What is your computer really doing?
We’ve all had a day when our computer seemed a little slower than usual. Most of the time, an update or background process is chewing up the processor’s time. With increasingly complex computers, operating systems, and software, it is difficult to understand exactly what normal is. This complexity can be exploited by malicious actors.
Cyber threats are exploding around us: from ransomware holding data hostage, to state actors conducting espionage, to malware converting devices into botnet nodes. Some of these threats, like rootkits, are hidden out of sight and in places that common tools like antivirus can’t see them. It is increasingly difficult to know if a system is secure.
As part of our cybersecurity capability, we’ve developed a technology that can detect and classify a computer’s activity just by listening to it.
“This is exactly the kind of creativity and technical ingenuity that it takes to deliver cybersecurity for the common good in a complex world. “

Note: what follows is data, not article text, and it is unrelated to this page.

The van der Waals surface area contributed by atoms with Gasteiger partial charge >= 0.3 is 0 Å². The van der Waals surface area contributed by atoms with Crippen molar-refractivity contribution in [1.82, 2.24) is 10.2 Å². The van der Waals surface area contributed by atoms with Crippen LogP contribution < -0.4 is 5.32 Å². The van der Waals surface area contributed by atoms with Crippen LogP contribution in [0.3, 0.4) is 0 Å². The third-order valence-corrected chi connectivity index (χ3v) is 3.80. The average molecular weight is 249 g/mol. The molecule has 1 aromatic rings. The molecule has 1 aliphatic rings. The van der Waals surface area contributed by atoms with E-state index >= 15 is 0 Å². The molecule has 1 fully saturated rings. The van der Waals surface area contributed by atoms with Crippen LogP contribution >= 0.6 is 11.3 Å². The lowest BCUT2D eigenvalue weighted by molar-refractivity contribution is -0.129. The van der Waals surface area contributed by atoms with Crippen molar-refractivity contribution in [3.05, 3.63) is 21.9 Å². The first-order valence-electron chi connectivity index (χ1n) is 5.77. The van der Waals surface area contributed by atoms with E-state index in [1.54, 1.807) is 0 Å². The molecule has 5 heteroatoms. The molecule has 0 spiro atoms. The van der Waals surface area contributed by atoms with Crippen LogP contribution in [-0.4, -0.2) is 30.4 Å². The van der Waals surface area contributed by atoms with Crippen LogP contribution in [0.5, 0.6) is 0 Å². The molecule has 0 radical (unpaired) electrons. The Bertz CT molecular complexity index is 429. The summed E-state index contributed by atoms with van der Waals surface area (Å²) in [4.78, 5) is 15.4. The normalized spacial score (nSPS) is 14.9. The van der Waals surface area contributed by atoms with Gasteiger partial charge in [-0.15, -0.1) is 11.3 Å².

With a sensitive radiofrequency receiver, our system detects and captures radio energy emissions that are a natural byproduct of every computer logic chip, even from long distances. Then, using information theory and machine learning, we can identify the characteristics of what the computer is processing. For example, sending information out onto a network or writing data out onto a file each have unique signatures. These signatures can be used to find anomalies, sometimes even before the malware is activated, creating an additional layer of safety and security for critical applications.
This is exactly the kind of creativity and technical ingenuity that it takes to deliver cybersecurity for the common good in a complex world. This is what we do at STR.